15 May 2003
Globally, 90% Of Large Fish Are Gone
by Kate Melville
The cover story of the May 15th issue of the international journal Nature reveals that we have only 10% of all large fish - both open ocean species including tuna, swordfish, marlin and the large groundfish such as cod, halibut, skates and flounder - left in the sea. Most strikingly, the study shows that industrial fisheries take only ten to fifteen years to grind any new fish community they encounter to one tenth of what it was before.
"From giant blue marlin to mighty bluefin tuna, and from tropical groupers to Antarctic cod, industrial fishing has scoured the global ocean. There is no blue frontier left," says lead author Ransom Myers, a world-leading fisheries biologist based at Dalhousie University in Canada. "Since 1950, with the onset of industrialized fisheries, we have rapidly reduced the resource base to less than 10% - not just in some areas, not just for some stocks, but for entire communities of these large fish species from the tropics to the poles."
This study not only confirms the bad news emerging from individual fisheries showing that species like cod can be fished below recovery, but it also reveals a grim global mosaic that demands immediate action. "The impact we have had on ocean ecosystems has been vastly underestimated," says co-author Boris Worm of Dalhousie University and the University of Kiel in Germany. "These are the megafauna, the big predators of the sea, and the species we most value. Their depletion not only threatens the future of these fish and the fishers that depend on them, it could also bring about a complete re-organization of ocean ecosystems, with unknown global consequences."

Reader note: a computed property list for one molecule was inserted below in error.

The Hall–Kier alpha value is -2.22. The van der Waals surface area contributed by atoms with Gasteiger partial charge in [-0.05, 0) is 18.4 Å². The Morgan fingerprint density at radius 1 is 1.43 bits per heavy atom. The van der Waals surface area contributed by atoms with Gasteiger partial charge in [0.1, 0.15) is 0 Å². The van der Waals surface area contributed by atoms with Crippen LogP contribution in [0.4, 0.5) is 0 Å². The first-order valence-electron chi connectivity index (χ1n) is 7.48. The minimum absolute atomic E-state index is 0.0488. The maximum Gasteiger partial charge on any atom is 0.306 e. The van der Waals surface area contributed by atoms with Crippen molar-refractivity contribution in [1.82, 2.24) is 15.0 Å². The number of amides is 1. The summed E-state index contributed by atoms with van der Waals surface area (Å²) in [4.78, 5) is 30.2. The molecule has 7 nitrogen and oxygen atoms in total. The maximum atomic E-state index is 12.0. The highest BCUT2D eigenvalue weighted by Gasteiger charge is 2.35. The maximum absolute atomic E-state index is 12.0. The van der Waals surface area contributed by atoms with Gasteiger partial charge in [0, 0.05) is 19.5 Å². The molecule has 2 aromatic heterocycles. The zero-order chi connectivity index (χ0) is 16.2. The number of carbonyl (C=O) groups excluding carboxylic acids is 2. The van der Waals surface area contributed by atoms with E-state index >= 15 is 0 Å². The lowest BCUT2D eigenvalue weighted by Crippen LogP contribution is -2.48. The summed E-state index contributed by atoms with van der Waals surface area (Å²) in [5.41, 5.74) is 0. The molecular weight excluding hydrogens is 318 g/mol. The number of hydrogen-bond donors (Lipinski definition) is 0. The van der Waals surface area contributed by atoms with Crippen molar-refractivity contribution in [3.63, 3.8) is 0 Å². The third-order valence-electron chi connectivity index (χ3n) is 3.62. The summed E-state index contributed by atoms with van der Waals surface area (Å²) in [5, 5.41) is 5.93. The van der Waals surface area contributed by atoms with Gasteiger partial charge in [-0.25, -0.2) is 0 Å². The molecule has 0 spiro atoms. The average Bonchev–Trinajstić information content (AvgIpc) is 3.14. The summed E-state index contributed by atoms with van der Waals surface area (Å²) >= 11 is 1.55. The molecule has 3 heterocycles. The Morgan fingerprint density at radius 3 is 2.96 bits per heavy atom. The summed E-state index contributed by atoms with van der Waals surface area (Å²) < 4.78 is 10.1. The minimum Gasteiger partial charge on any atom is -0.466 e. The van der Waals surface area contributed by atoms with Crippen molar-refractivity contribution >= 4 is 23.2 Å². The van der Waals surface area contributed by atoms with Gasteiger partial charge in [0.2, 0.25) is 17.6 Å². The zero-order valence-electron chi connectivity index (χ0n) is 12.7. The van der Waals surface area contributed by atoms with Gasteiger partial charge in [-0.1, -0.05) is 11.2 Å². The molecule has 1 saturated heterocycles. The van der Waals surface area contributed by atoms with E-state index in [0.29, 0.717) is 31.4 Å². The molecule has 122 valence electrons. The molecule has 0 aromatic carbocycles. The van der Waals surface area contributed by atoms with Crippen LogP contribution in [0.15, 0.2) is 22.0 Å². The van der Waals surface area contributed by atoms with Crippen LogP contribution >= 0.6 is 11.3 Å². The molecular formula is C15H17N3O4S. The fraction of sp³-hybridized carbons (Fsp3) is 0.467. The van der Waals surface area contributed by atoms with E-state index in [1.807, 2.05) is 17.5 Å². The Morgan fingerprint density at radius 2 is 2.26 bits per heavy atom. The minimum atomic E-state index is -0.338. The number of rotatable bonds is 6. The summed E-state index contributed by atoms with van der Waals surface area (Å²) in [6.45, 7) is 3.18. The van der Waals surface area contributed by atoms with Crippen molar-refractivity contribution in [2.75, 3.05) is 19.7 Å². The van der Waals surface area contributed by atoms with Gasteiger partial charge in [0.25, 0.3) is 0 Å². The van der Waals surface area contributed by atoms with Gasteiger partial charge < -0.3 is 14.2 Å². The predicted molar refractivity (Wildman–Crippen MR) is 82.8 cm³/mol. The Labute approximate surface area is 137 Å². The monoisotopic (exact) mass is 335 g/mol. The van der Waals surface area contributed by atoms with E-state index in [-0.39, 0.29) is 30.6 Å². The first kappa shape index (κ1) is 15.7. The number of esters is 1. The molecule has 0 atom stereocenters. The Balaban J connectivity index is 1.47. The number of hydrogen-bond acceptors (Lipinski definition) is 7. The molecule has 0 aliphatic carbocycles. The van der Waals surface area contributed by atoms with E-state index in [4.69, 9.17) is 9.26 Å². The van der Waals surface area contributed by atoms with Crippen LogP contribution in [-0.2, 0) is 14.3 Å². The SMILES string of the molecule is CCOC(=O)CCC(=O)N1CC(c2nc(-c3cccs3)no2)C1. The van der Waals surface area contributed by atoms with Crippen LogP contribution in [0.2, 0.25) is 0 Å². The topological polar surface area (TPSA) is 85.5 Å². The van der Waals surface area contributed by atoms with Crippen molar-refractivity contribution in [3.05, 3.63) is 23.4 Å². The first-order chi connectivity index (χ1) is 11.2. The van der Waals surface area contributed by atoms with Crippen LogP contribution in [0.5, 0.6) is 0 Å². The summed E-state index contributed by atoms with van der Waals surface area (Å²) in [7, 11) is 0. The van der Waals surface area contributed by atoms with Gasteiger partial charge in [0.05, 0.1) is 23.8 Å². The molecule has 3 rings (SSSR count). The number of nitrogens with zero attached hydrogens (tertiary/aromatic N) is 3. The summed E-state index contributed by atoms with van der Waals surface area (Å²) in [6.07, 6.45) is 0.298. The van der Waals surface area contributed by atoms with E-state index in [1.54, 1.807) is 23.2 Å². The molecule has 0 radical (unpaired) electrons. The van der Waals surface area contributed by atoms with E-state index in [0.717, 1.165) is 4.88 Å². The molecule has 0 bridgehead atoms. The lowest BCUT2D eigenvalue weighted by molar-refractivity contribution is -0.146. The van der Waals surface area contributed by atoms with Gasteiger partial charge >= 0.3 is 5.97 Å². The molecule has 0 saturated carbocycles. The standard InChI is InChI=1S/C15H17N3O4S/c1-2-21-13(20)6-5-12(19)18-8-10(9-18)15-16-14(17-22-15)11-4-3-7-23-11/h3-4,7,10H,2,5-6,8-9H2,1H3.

Taking 10 years to assemble data sets representing all major fisheries in the world, the authors constructed trajectories of biomass and composition of large predatory fish communities from four continental shelves and nine oceanic systems, from the beginning of exploitation to the present. For shelf ecosystems they used data from standardized research trawl surveys to track the decline in the populations of large fishes.
Most surprising are the new discoveries from oceanic systems where people have presumed there are still untapped reservoirs of large fish. To measure the decline in open ocean ecosystems, the researchers gained access to Japanese longlining data. Pelagic longlines are the most widespread fishing gear, and the Japanese fleet the most widespread longline operation, covering all oceans except the circumpolar seas. Longlines catch a wide range of species in a consistent way over vast areas. "Whereas longlines used to catch 10 fish per 100 hooks, now they are lucky to catch one," says Myers.